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Taxation of dividend from domestic companies and mutual funds

Another Budget announcement is the removal of the dividend distribution tax (DDT). As per the Income Tax Act’s existing provisions, domestic companies that declare, distribute or pay dividends are required to pay a dividend distribution tax. Such dividend is exempt in the hands of the recipients up to Rs 10 lakh. Now, the DDT payable by the companies will be removed and the dividend will be taxable in the hands of the recipients, that is you and me, at the applicable tax rates. Basically, the dividend will be clubbed with your income and taxed accordingly.

According to Malik: “The new regime favours lower income individual resident taxpayers while negatively impacting people in the higher income tax brackets for whom the dividend will now be taxed at rates higher than the erstwhile DDT rate.”

Then there’s the additional matter of introducing TDS of 10 per cent on mutual fund income. The finance minister, according to the Finance Bill, 2020, has proposed the insertion of a new section—194K—in the Income Tax Act, which states “any person responsible for paying income arising from units of mutual fund or a specified company must deduct tax at the rate of 10 per cent of such income”.

The presence of the phrase “any income” in the section has become an interpretation issue according to Sunil Badala, partner and head, Financial Services, Tax, KPMG in India. While some have interpreted it as meaning not only dividend income but also capital gains, Badala feels that it refers to only dividend distribution and not redemption. “Only the dividend income will be eligible for a 10 per cent TDS.” Last night the government issued a clarification for the same.

Mutual funds are classified into two categories based on how the gains are distributed to unitholders. Mutual funds with “growth plan” reinvest profits back into the corpus and return the amount along with gains when a unitholder exits. Under the dividend option, mutual funds provide periodic payouts that arise from profits made by the fund.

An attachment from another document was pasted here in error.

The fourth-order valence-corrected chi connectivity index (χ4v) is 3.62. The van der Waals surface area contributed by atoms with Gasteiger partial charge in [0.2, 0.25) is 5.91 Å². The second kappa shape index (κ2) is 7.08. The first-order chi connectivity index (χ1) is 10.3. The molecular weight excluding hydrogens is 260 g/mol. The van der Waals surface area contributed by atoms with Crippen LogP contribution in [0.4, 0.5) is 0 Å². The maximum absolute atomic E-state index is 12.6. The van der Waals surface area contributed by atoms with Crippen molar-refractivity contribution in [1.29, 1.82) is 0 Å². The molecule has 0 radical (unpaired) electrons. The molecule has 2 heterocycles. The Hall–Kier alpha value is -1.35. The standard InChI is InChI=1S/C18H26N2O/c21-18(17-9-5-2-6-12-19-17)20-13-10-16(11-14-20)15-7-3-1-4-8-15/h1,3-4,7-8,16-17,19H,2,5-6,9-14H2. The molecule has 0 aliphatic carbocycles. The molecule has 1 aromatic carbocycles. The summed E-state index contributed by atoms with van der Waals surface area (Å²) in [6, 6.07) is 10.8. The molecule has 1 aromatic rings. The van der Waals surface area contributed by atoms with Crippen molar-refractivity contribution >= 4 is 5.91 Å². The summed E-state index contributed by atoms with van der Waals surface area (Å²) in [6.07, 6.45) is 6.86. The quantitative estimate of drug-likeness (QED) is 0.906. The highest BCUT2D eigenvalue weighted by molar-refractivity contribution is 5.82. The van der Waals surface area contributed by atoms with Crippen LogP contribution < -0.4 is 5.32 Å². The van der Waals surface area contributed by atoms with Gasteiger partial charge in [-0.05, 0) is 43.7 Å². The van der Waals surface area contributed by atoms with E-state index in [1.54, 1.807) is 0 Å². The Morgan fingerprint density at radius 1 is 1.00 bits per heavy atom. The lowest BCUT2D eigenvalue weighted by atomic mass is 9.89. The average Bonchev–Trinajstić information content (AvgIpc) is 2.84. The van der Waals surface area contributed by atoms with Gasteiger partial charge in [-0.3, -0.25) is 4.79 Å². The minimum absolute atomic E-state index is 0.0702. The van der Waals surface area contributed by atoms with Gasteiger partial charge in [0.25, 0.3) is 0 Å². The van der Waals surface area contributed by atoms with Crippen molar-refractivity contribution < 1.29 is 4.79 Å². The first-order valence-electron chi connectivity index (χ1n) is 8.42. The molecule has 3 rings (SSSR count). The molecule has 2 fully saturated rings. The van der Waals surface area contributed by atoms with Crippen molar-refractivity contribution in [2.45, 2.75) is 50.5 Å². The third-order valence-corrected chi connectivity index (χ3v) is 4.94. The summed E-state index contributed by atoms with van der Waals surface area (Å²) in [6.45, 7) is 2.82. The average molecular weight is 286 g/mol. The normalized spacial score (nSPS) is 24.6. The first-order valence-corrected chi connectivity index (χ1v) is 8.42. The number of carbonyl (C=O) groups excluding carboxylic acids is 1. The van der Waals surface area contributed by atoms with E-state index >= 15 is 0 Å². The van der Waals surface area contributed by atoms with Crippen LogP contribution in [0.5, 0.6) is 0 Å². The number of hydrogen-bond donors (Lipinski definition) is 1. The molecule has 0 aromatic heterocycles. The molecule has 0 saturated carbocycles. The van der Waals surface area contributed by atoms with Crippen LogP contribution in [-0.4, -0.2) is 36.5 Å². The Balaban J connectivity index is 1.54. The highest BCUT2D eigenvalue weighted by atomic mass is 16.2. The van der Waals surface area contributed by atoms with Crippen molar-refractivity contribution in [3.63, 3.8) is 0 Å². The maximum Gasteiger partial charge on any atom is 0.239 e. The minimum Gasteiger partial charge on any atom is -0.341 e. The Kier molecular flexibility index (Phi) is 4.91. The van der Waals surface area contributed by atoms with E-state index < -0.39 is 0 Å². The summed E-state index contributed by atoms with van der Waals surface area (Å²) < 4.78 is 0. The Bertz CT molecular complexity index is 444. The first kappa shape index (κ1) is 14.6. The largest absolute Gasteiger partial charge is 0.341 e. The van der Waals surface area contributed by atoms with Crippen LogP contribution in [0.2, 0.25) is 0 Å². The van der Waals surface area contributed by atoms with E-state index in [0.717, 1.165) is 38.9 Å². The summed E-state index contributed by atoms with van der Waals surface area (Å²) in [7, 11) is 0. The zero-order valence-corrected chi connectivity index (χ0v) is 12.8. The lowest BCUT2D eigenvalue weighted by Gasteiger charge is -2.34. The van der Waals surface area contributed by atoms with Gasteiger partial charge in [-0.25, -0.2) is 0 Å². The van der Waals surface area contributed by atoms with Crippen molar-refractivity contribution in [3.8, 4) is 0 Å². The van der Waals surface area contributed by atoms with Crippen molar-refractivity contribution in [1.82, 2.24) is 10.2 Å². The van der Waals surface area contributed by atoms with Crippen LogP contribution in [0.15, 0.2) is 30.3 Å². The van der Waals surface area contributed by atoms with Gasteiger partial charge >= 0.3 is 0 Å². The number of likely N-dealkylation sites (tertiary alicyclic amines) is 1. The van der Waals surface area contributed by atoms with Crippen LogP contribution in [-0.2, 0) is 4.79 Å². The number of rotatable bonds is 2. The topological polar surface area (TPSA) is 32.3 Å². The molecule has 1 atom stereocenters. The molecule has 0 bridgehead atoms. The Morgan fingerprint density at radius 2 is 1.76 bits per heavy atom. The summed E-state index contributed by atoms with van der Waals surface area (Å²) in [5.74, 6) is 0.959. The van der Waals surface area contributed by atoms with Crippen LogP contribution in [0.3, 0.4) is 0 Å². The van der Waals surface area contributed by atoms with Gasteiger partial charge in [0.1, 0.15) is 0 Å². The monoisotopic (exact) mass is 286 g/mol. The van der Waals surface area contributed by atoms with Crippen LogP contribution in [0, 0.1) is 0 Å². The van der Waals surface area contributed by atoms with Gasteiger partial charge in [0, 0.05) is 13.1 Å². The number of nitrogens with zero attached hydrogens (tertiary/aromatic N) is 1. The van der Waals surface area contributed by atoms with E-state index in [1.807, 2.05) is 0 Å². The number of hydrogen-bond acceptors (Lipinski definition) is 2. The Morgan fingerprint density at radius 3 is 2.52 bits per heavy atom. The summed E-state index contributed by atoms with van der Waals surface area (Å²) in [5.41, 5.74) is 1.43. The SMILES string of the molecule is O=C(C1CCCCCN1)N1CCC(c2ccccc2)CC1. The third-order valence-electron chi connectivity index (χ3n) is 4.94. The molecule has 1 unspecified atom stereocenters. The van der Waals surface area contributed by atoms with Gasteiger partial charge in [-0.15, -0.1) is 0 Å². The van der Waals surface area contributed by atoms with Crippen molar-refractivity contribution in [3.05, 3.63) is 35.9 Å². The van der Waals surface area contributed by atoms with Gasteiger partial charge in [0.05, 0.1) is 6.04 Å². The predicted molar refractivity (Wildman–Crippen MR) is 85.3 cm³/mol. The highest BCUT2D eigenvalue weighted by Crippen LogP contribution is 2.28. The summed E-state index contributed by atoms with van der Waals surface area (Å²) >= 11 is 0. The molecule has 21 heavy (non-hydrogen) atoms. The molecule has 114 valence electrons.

Malik feels if the 10 per cent TDS comes into play more individuals will invest in the growth scheme compared to the dividend option ones.

But the dividend option is popular with pensioners as it gives them a regular income. How will they get impacted? “It will depend upon their tax bracket,” says Badala. “It can actually benefit the smaller investors,” he says.

As an example (with simplistic tax rates), let’s take a mutual fund scheme that today pays an effective 25 per cent tax on income available for distribution. Let us see how the change of law will impact investors who will receive the dividend in four case scenarios. First is A who is below the taxable income threshold. Then there is B who pays 10 per cent tax, C who pays 30 per cent tax and D who is in the highest category and pays 42 per cent tax. Under the new regime, clearly A and B are better off now. C and D are progressively worse off. Hence, small investors should benefit, while richer investors may suffer higher tax.

“On the TDS side, the mutual fund would withhold 10 per cent tax on the dividend and hence while A may have to potentially seek a tax refund, C and D will have to pay more taxes out of pocket. B will not see further cash outflow after he receives the dividend,” explains Badala.